Veteran Stories:
Robert Kenneth “Bob” Post


  • Christmas Card sent by Robert Post to his Aunt, from England, after his discharge from hospital, 1944.

    Robert Post
  • Newspaper Clipping reporting that Robert Post was wounded, 1944.

    Robert Post
  • Robert Post with his friend Rudy Lupkoski at a fair in Belgium, 1944.

    Robert Post
  • Robert Post in Holland, 1945.

    Robert Post
  • Letters to Robert Post's parents, from England, 1945.

    Robert Post
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"It must have been a sniper that got me too. So the bullet went through my thigh, came out in the backside."


We were sort of straddling this road, the Canadians. And I think it was the Polish division that was on our right and the British they were on our left. And we were going down this road but we were pushing the enemy ahead of us, pushing them ahead. And the American [army], George Patton and his army was coming up from the south and that’s when we were going to trap them in that Falaise Gap, what they called the Falaise Pocket.

Our colonel was called in by the general and he was just told to take Hill 195, take what you want. But our colonel [Lieutenant-Colonel J. David Stewart] was a little unorthodox. His main idea was, as colonel, his main job was to do what he was asked to do with the least number of casualties. And he devised his own little scheme. He went out and did a little reconnaissance and we walked up the hill after midnight, in complete silence, no one said a word. And we [the Argyll and Sutherland Highlanders of Canada] walked up that hill, right up to the top. Captured the hill without a shot being fired.

Up on that hill, we had a bit of relax, I was writing a letter home to my mother, had a bit of time. And I know I said in that letter that you could see long lines of prisoners being taken out, escorted out, big long lines. And I said, last night I was sitting here and I could count 33 fires burning. And I remember I told my mother, I says, they weren’t campfires. So that’s what we were seeing at that time and we were sitting up on that hill.

The engineers were trying to construct Bailey Bridges over the Seine River so our tanks and vehicles could get across it. But the enemy had this 88-millimetre mortar, they had apparently planned it for their aircraft but they put it on tanks. And it was very deadly, very very accurate. It was always knocking out tanks, this 88-millimetre mortar. In fact it was one of the worst things the enemy had. So they keep on firing these 88-millimetres at the engineers trying to build a bridge and we had to take this other hill. It was called Hill 95. Now, we went up there and I was about halfway down the hill, we were in an arrowhead formation. And that’s when I got hit by - it had to be a sniper because I know another three fellows had been hit with it. It must have been a sniper that got me too. So the bullet went through my thigh, came out in the backside.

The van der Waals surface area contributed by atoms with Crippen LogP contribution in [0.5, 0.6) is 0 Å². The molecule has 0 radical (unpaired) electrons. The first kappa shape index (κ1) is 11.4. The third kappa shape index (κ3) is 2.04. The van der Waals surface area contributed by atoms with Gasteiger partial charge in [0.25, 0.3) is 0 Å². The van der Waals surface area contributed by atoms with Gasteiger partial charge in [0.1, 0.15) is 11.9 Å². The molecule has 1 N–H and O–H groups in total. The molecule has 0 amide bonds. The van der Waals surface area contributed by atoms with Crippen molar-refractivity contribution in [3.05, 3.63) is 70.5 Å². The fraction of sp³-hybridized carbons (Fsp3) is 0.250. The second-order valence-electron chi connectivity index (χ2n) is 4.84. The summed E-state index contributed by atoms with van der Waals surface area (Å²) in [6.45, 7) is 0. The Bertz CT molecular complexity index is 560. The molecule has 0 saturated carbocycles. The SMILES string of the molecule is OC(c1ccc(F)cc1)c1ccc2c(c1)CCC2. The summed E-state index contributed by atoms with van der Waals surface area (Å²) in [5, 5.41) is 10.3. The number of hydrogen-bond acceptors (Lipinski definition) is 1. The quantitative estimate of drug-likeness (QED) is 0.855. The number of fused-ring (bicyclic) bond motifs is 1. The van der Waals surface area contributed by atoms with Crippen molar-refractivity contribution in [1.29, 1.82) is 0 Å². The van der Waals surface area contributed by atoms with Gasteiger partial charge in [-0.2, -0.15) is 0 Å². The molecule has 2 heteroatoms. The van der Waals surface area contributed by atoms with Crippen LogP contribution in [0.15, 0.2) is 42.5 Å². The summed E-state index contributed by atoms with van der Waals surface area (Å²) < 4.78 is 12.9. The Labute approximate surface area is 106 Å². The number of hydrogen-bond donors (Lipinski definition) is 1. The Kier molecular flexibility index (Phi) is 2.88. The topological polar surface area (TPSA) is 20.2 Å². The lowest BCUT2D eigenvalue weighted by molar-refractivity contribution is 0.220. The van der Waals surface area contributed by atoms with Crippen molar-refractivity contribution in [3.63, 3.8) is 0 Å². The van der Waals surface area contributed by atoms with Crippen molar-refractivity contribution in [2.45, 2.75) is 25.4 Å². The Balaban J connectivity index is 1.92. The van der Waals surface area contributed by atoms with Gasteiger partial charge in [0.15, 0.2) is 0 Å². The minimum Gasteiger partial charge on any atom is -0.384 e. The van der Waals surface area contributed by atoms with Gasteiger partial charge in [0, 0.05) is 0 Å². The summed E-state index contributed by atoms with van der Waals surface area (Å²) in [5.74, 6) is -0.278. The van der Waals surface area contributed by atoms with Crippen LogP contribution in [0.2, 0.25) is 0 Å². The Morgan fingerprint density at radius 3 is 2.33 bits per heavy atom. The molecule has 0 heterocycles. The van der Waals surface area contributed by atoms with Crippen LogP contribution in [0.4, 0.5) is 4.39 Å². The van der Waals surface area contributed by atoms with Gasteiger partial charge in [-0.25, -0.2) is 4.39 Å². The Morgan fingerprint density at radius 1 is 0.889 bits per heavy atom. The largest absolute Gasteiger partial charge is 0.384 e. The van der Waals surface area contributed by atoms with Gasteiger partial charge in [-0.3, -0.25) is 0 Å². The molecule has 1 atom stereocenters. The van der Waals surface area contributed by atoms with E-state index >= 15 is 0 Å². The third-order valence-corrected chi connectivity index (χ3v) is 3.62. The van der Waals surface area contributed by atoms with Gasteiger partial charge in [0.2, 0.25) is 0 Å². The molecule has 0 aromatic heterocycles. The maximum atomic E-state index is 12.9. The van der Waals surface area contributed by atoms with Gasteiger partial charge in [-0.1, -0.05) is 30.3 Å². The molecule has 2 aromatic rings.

And what I did when I got hit, I hit the ground and I laid down there for a few seconds. And I thought, if I get up and try to move around, he’s going to hit me again. So I laid on the ground and I didn’t move, I just stayed there for about maybe a minute or so, trying to get together what had happened, I knew I had been wounded, what do I do now.

There was no big pain so I realized, no bones had been broken I figured. I thought I was pretty lucky and that’s what they described it as - a flesh wound. I think I was trying to get help, there was a Jeep traveling back and forth at the top of the hill with four stretchers, it was picking up the wounded. But I couldn’t get their attention, I was too far away and too much noise going on. So I knew I had to get back up to that hill, to where I could be seen.

So I tried to dress the wound myself and I made a heck of a mess of that. But I had to get back up to that hill and the only thing I could do is I stood up and I fell down and I had an awful funny feeling in my leg. I don’t know, I ended up on my back and I raised my left leg knee and put my arms flat and forearms flat on the ground and raised myself up. I drove the heel of my left boot into the soil in the ground and with putting pressure on my forearms, I raised myself up and pushed myself backwards with heel in the ground. And that’s the way I got back up that hill.

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